The transfer of infection between residents in group living such as a care home is a natural hazard, and guidelines and monitoring procedures are being progressively imposed to develop quality care awareness.
Maintaining infection control compliance and controlling infection covers a wide range of procedures in adult care, both domestic and nursing. Human waste is a significant source of infection risk, and all establishments concerned with care, regardless of size, must provide facilities to ensure its hygienic disposal. The addition of managed routines, particularly in the sluice room or dirty utility room, also helps to reduce cross contamination risks.
Planning and designing your sluice room
Ideally, a sluice room should be planned at the outset, just like the kitchen and laundry. The number of sluice rooms required will depend on the number of floors and the layout of the care home or hospital. The functions and the services required will have to be taken into consideration, such as:
- Hot and cold water inlets
- Power supplies and voltages
- Soil outlets and vents
- Floor and wall finishes
- Adequate ventilation
Remember that a sluice room may be used 24/7, so a site should be chosen where noise from water or clattering hardware will not be a nuisance.
Wherever possible, the room should be divided into ‘clean’ and ‘dirty’ areas. Each room needs a sink, preferably with a drainer. Taps are a source of contact by hands and automatic taps or those with elbow levers are preferred. Push or foot-operated soap dispensers are recommended. Dedicated hand-washing facilities are needed.
This illustration shows an example of a practical sluice room layout:
What Stanbridge equipment is needed in a sluice room?
The term ‘Sluice Room’ is used loosely to define a utensil washer/disinfector with a back-up of a WC and a designated sink for washing.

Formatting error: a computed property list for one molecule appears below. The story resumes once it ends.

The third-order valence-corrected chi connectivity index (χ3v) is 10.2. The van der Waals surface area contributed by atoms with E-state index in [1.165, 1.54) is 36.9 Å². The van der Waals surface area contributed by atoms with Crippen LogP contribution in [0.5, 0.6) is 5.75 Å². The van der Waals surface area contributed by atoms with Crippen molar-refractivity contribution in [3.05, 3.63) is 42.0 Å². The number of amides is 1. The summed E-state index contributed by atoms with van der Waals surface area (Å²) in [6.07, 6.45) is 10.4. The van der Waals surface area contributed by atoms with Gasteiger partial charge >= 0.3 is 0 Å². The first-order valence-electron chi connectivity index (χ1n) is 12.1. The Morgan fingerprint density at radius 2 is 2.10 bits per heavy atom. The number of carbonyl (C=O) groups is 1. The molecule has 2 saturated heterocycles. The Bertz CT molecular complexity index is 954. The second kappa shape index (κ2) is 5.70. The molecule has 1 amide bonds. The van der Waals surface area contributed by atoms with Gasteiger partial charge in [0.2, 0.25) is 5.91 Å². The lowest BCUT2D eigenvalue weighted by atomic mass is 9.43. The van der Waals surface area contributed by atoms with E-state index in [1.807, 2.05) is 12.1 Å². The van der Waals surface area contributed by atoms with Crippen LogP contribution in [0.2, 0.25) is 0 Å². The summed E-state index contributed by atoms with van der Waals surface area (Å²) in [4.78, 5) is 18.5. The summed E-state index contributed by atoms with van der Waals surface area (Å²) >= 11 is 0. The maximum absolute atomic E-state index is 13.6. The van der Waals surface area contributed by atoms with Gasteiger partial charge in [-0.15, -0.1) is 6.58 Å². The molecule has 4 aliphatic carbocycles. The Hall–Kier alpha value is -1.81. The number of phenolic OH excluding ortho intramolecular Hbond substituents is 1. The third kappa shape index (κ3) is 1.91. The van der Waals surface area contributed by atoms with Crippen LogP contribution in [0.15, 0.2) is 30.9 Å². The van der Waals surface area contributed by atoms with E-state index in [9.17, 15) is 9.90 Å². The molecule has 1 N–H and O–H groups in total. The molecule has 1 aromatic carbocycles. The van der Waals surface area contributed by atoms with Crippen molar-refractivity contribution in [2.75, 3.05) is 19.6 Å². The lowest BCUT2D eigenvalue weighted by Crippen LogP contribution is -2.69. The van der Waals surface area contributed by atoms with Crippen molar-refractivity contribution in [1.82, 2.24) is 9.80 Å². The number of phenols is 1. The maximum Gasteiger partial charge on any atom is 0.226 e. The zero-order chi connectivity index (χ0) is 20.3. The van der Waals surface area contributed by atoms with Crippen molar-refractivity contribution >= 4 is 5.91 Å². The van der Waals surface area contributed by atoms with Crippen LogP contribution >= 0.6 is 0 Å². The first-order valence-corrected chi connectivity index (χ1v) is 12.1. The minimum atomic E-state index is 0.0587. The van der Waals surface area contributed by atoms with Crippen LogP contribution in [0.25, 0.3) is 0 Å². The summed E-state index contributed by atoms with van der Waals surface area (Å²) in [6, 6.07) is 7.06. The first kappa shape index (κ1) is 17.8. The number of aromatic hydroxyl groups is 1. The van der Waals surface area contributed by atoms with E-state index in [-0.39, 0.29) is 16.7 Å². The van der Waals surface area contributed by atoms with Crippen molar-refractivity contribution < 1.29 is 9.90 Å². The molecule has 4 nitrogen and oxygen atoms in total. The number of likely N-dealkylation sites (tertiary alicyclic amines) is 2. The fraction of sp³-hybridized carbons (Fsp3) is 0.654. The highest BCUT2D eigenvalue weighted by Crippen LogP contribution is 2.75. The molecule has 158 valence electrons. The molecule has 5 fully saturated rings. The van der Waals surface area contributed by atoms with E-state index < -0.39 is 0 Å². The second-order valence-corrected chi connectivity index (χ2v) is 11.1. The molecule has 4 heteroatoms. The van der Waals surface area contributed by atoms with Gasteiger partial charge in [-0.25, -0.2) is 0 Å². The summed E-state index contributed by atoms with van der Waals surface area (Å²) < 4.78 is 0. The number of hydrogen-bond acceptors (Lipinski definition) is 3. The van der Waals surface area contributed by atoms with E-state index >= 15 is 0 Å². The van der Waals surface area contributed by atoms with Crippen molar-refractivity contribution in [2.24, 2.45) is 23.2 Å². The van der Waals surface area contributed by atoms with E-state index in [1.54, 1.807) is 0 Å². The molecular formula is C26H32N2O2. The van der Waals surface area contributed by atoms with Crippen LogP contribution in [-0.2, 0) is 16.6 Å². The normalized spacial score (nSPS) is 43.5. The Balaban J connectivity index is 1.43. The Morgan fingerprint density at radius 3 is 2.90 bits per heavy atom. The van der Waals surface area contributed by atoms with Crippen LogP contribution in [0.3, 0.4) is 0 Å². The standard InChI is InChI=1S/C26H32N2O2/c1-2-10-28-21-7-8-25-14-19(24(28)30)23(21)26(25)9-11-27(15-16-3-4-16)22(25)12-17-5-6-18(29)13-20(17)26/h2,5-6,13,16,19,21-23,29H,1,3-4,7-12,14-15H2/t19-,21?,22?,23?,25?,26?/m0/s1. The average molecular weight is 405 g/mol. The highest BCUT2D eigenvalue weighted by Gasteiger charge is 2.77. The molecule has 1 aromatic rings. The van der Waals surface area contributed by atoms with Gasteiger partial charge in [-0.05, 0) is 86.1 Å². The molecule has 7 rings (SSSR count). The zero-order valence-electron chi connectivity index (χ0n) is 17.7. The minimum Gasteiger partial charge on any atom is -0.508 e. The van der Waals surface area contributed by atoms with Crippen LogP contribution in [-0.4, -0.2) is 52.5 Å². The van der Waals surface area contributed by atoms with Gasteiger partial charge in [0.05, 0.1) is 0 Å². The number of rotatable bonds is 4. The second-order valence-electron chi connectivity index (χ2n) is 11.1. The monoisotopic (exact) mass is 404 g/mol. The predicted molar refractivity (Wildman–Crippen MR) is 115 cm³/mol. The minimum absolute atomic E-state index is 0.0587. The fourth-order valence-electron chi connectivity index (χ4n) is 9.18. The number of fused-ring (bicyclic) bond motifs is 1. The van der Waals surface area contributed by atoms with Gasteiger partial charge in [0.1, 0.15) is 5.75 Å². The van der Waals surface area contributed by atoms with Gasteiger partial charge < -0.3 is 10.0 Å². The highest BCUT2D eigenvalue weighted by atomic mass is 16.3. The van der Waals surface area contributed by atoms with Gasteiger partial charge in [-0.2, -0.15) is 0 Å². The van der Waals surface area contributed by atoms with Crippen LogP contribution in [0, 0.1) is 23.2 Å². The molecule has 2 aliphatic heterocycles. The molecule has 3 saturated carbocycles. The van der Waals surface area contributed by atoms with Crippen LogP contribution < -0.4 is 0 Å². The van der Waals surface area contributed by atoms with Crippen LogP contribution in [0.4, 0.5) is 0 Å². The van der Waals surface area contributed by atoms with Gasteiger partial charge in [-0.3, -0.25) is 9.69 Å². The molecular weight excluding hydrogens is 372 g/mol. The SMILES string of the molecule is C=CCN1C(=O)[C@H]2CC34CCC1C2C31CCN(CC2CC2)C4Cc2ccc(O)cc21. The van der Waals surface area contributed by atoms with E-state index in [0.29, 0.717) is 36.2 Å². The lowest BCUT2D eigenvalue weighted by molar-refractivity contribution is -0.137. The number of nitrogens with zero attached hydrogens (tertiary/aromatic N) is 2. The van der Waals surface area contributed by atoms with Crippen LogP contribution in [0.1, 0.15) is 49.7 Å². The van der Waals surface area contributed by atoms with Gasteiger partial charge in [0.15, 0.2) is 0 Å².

The new generation of machines can carry out the functions of both slop hopper and washer/disinfector. The automatic washer/disinfector for commode bucket, bedpan and urinals is, however, a far more sophisticated piece of hardware than has long been the norm in NHS hospitals.
The term ‘disinfection’ is used to describe the ‘bug kill’ cycle. Moist heat is used from an incorporated steam generator to heat each utensil. It is NOT liquid from a bottle.
The minimum requirement is 80 deg C +for 60 seconds. Stanbridge machines usually attain 80 deg C+ for 70 seconds, followed by a cold rinse to cool the receptacle. Interlocks prevent opening during the cycle.
Our machines have been engineered over years of testing, establishing effective cleaning and the disinfecting of the specific utensils used in human waste disposal.
Designed for a function, normally they will accommodate bedpans, commode buckets, urine bottles or various bowls and utensils.
Our bedpan washer and disinfector machines open with a pneumatic foot pedal to give the operator full hand control of the receptacle. They have cold and hot washes. The cold wash removes the soil, the hot wash removes extra stubborn waste; then the items are disinfected.
Utensils removed from the machine should be placed on storage racks adjacent to the machine; this is the clean area. If used soiled items have to be left prior to washing they should have a separate ‘dwelling place’ not in the clean area. A trolley or stainless steel worktop should be provided.
Our expert team can provide sluice room designs and CAD Drawings and advice on compliant layouts of your Sluice Room.
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